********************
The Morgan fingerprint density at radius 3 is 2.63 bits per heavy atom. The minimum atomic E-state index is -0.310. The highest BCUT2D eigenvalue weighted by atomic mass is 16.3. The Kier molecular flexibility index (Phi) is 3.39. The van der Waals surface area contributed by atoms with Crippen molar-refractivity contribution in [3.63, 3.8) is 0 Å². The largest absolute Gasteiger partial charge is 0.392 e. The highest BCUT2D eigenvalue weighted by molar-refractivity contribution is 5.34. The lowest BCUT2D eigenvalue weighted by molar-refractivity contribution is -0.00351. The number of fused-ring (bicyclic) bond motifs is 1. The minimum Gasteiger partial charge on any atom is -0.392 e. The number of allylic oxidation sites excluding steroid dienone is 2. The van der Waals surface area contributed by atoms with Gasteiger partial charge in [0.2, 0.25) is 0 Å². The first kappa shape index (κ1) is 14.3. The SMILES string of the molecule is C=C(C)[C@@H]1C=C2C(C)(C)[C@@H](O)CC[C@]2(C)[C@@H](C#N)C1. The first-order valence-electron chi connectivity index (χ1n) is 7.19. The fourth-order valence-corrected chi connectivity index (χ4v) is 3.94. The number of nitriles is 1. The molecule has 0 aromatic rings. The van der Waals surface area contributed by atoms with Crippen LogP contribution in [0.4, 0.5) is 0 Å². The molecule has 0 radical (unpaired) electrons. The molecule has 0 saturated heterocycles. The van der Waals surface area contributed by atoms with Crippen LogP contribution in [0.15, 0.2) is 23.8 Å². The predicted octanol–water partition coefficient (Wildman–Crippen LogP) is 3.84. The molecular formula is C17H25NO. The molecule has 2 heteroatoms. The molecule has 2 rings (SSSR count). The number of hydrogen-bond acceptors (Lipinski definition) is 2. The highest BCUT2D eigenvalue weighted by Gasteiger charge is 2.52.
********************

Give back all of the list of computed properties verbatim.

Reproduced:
The Morgan fingerprint density at radius 3 is 2.63 bits per heavy atom. The minimum atomic E-state index is -0.310. The highest BCUT2D eigenvalue weighted by atomic mass is 16.3. The Kier molecular flexibility index (Phi) is 3.39. The van der Waals surface area contributed by atoms with Crippen molar-refractivity contribution in [3.63, 3.8) is 0 Å². The largest absolute Gasteiger partial charge is 0.392 e. The highest BCUT2D eigenvalue weighted by molar-refractivity contribution is 5.34. The lowest BCUT2D eigenvalue weighted by molar-refractivity contribution is -0.00351. The number of fused-ring (bicyclic) bond motifs is 1. The minimum Gasteiger partial charge on any atom is -0.392 e. The number of allylic oxidation sites excluding steroid dienone is 2. The van der Waals surface area contributed by atoms with Gasteiger partial charge in [0.2, 0.25) is 0 Å². The first kappa shape index (κ1) is 14.3. The SMILES string of the molecule is C=C(C)[C@@H]1C=C2C(C)(C)[C@@H](O)CC[C@]2(C)[C@@H](C#N)C1. The first-order valence-electron chi connectivity index (χ1n) is 7.19. The fourth-order valence-corrected chi connectivity index (χ4v) is 3.94. The number of nitriles is 1. The molecule has 0 aromatic rings. The van der Waals surface area contributed by atoms with Crippen LogP contribution in [0.4, 0.5) is 0 Å². The molecule has 0 radical (unpaired) electrons. The molecule has 0 saturated heterocycles. The van der Waals surface area contributed by atoms with Crippen LogP contribution in [0.15, 0.2) is 23.8 Å². The predicted octanol–water partition coefficient (Wildman–Crippen LogP) is 3.84. The molecular formula is C17H25NO. The molecule has 2 heteroatoms. The molecule has 2 rings (SSSR count). The number of hydrogen-bond acceptors (Lipinski definition) is 2. The highest BCUT2D eigenvalue weighted by Gasteiger charge is 2.52.